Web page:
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Article contributed by Editor-in-Chief J. Townsend
Upon our arrival to Key West two months ago, we quickly discovered the popularity of the Spiny Lobster season. Particularly, the Mini Season at the end of July which is the most popular. The entire population of Key West is rumored to double over night for these two days as locals and out-of-towners try their hand at the first lobster diving of the summer.
The spiny lobster, unlike their cold water cousins in New England, lack pinchers and are easier to catch by hand. All you really need to accomplish this feat is a net, tickling stick, snorkel, mask, fins, and a cooler/bucket. Taking some time to learn the lay of the land is also essential. They amount of boats on the water during these two days is unreal. I saw three boats diving in an area no larger than a baseball diamond.
I am fortunate that my house is situated across the street from some private docks which we scouted the days before. Just like big game scouting, you want to get the patterns down and know where the lobster like to hide. We noted several ideal locations under specific docks and then a rocky jetty. Our plans were all laid out the night before the opener as we prepared our gear. Based on the local law, we could begin diving at sunrise.
At approximately 4:30 am, I awoke to thunder, lightning, and buckets of rain being poured outside. This may not be the ideal opening day, but just like past hunting trips I knew I would wake up and endure the elements to obtain dinner.
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My alarm clock did not go off as normal. Instead, my wife, who was visibly more excited than I, shook me awake until I poured myself out of bed. Diving for lobster has been a bucket list item for her for several years, and while she would not get to directly participate in the diving, she was willing to monitor the bucket and measure the lobster. We also woke our 3 year old who was surprisingly excited about the lobster season as well. Their excitement quickly broke my morning haziness.
I cracked the door to go outside and saw the extremely grey skies and what appeared to be rain all around us. I was determined to catch some lobster and was willing to get wet doing so. Lobster diving was a very new concept to me and all my education (about 15 minutes worth on YouTube) would come into play for the success of this adventure.
After donning my fins and mask, I leaped into the water with an ungraceful splash. The bubbles settled and I took a look around. The rain, storms, and wind had made the water extremely murky in comparison to normal. I conducted a visual search under the first dock to locate a set of antennae sticking out of a hole under a rock. Buoyancy would be my biggest challenge here. The hole was just out of reach so I would have to dive down and try to maintain my depth with enough time to caress this lobster out of its comfy home and into my net.
My first dive was unsuccessful. I floated upward quickly with the lobster just slightly perturbed. Time for attempt number two. Back down I went. I grabbed a nearby rock and held my position and my breath. I slid my tickler stick into the rocks and eased the lobster forward. Pew…. he shot out of the hole, past my net, and into a nearby crevasse. I returned to the surface ever frustrated. I eyed up another set of antennae and dove down determined not to repeat my mistake.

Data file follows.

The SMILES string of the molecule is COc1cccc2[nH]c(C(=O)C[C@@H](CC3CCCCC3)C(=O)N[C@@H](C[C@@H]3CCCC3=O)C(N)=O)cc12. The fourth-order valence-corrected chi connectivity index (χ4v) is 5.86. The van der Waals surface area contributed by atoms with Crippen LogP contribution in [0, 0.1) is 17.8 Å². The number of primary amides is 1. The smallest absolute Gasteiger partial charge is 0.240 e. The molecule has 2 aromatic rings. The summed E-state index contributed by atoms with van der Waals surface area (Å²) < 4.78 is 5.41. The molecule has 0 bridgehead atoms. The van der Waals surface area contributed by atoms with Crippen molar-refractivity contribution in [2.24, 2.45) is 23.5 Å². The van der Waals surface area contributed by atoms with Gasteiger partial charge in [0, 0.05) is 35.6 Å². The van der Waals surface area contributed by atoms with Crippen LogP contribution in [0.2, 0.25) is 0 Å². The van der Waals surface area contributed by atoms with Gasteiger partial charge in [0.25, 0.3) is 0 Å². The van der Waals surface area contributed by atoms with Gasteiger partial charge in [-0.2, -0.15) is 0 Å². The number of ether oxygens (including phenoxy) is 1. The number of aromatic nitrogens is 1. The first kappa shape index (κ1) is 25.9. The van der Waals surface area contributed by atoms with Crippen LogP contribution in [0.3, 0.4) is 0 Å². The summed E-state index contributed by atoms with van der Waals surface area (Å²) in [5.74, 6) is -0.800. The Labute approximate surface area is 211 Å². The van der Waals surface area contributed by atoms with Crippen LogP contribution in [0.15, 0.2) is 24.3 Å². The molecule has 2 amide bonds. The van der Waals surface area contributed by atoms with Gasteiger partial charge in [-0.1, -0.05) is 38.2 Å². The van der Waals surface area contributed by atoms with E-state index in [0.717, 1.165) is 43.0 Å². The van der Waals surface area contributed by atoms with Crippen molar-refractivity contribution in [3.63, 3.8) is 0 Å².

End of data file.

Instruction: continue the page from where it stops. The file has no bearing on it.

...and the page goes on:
You know what they say… third time is a charm. I dove back down, now to the other hole. I maintained my depth, caressed the lobster into my net and quickly rose to the surface with lobster in net! Pew… in another instant, the lobster exited the opening in my net…. what to do now? I did what any respected lobster diver would do and dove back down into the depths onto another pair of antennae.
This lobster would be my golden ticket. Everything played out wonderfully and I led this lobster into the net and rose to the surface. I introduced a spinning motion to my hand that held the net. This seems to confuse the lobster and prevent it from escaping my grasp. I rose to the surface, handed my lobster laden net to my wife on the dock who used the trusty measuring tool to determine the size and legality of this particular lobster. Plunk… she tossed it back right over my head!!!! It was too small to keep.
Luckily, I had honed my craft enough to return to the underside of the dock with success. This time, my trip to the surface was filled with my wife and daughter dancing to my success. There is nothing like hearing the cheering of your three year old daughter. That type of encouragement cannot be matched. She was as excited to catch them as I was, and even more excited to eat them later that day.
I dove under a total of eight docks to catch my 6 lobster limit. Each dive provided its own unique challenges and mistakes. I even met some of my neighbors who were also out diving as well. I now understand how the excitement of lobster season fits into the local life in Key West. It relates directly to how I love to put food on the table. With the lobster diving, you get the opportunity to go out, have great experiences, learn from the wild, and meet people who share your passions all while obtaining food.
I think the most interesting aspect of the entire experience is how closely lobster diving is related to hunting even though the act is very much fishing. As a lobster diver, you want to scout your terrain, understand the lobster’s movements, formulate a plan of approach, and move the animal into a position that will benefit your movement. The entire evolution is so very similar to hunting.
Now… onto my second favorite part….. the eating!